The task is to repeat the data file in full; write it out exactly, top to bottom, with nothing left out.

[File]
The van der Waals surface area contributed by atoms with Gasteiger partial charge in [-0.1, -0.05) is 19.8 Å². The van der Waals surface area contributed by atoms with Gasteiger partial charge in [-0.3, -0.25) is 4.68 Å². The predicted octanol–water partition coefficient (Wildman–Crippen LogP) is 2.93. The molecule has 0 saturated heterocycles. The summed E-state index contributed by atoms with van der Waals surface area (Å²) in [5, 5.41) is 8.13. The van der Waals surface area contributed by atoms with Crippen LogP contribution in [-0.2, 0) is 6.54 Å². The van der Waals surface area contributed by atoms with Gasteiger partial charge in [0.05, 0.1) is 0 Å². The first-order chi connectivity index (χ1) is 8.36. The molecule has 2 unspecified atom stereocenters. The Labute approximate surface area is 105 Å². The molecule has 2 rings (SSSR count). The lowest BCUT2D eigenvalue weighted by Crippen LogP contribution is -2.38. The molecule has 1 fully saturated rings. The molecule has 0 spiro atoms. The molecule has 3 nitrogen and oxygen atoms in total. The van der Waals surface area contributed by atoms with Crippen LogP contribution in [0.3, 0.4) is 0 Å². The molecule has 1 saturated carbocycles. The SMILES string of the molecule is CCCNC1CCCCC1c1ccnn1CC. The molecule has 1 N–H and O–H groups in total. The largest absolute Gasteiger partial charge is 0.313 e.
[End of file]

The van der Waals surface area contributed by atoms with Gasteiger partial charge in [-0.1, -0.05) is 19.8 Å². The van der Waals surface area contributed by atoms with Gasteiger partial charge in [-0.3, -0.25) is 4.68 Å². The predicted octanol–water partition coefficient (Wildman–Crippen LogP) is 2.93. The molecule has 0 saturated heterocycles. The summed E-state index contributed by atoms with van der Waals surface area (Å²) in [5, 5.41) is 8.13. The van der Waals surface area contributed by atoms with Crippen LogP contribution in [-0.2, 0) is 6.54 Å². The van der Waals surface area contributed by atoms with Gasteiger partial charge in [0.05, 0.1) is 0 Å². The first-order chi connectivity index (χ1) is 8.36. The molecule has 2 unspecified atom stereocenters. The Labute approximate surface area is 105 Å². The molecule has 2 rings (SSSR count). The lowest BCUT2D eigenvalue weighted by Crippen LogP contribution is -2.38. The molecule has 1 fully saturated rings. The molecule has 0 spiro atoms. The molecule has 3 nitrogen and oxygen atoms in total. The van der Waals surface area contributed by atoms with Crippen LogP contribution in [0.3, 0.4) is 0 Å². The molecule has 1 saturated carbocycles. The SMILES string of the molecule is CCCNC1CCCCC1c1ccnn1CC. The molecule has 1 N–H and O–H groups in total. The largest absolute Gasteiger partial charge is 0.313 e.